Aspirin for primary prevention of cardiovascular disease: new review

  • Abdelaziz HK & al.
  • J Am Coll Cardiol
  • 18 Jun 2019

  • curated by Sarfaroj Khan
  • UK Clinical Digest
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  • Aspirin use for primary prevention reduced the risk for non-fatal ischaemic events and increased the risk for non-fatal bleeding events.
  • The benefits were more pronounced when atherosclerotic cardiovascular disease (ASCVD) risk was ≥7.5% over 10 years.

Why this matters

  • Findings suggest that the decision to use aspirin for primary prevention should be based on patient’s ASCVD and bleeding risk and patient preferences regarding types of events prevented vs potential bleeding caused.

Study design

  • 15 randomised controlled trials (n=165,502) that compared the effects of aspirin (n=83,529) vs control (n=81,973) for primary prevention of cardiovascular (CV) disease with ≥1 year of follow-up were included.
  • Efficacy outcomes: all-cause death, CV death, myocardial infarction (MI), stroke, transient ischaemic attack (TIA) and major adverse cardiovascular events (MACEs; non-fatal MI, non-fatal stroke, TIA and CV death).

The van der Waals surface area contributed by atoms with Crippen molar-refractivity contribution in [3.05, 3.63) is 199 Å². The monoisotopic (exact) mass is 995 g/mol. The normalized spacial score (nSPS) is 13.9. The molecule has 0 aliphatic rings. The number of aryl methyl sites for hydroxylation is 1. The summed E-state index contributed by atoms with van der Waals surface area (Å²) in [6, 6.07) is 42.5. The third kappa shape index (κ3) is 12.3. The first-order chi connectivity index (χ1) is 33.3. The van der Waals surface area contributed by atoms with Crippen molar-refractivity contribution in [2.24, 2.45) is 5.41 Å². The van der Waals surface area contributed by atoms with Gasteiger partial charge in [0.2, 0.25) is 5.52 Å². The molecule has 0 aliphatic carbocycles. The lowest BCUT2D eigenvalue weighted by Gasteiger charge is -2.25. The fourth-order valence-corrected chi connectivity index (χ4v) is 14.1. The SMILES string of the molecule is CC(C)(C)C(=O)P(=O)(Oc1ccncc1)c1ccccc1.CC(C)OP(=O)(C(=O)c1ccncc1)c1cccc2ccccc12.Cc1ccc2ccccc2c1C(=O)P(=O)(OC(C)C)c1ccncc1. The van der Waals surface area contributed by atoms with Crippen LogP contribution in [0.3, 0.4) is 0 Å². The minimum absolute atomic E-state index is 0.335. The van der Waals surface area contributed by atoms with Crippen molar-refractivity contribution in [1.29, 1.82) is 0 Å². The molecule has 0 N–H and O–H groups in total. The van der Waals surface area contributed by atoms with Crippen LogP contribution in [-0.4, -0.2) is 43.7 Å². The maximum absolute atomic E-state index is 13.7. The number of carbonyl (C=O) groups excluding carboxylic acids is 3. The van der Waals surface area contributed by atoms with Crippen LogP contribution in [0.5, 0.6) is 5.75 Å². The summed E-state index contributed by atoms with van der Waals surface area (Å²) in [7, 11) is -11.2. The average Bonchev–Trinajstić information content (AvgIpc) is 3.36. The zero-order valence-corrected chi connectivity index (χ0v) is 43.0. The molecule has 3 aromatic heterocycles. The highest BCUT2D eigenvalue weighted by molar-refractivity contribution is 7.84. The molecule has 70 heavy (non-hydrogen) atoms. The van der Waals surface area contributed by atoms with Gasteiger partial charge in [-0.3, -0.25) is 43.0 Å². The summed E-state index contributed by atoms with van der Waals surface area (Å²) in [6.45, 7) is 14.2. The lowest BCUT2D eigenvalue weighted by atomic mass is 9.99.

• Safety outcomes: major, intracranial, fatal and major gastrointestinal (GI) bleeding.
  • Funding: None disclosed.

Key results

  • Aspirin vs control group did not differ in:
    • all-cause death (risk ratio [RR], 0.97; 95% CI, 0.93-1.01; P=.13),
    • CV death (RR, 0.93; 95% CI, 0.86-1.00; P=.064),
    • non-CV death (RR, 0.98; 95% CI, 0.92-1.05; P=.53), and
    • fatal bleeding (RR, 1.09; 95% CI, 0.78-1.55; P=.6).
  • The risks for non-fatal MI (RR, 0.82; 95% CI, 0.72-0.94; P=.005; I2, 58%), TIA (RR, 0.79; 95% CI, 0.71-0.89; P<.001 maces ci p=".001)" and ischaemic stroke were significantly lower in aspirin vs control group.>
  • Aspirin vs control group was associated with a significantly higher risk for:
    • major (RR, 1.50; 95% CI, 1.33-1.69; P<.001>
    • intracranial (RR, 1.32; 95% CI, 1.12-1.55; P=.001), and
    • major GI (RR, 1.52; 95% CI, 1.34-1.73; P<.001 bleeding.>


  • Heterogeneity among studies.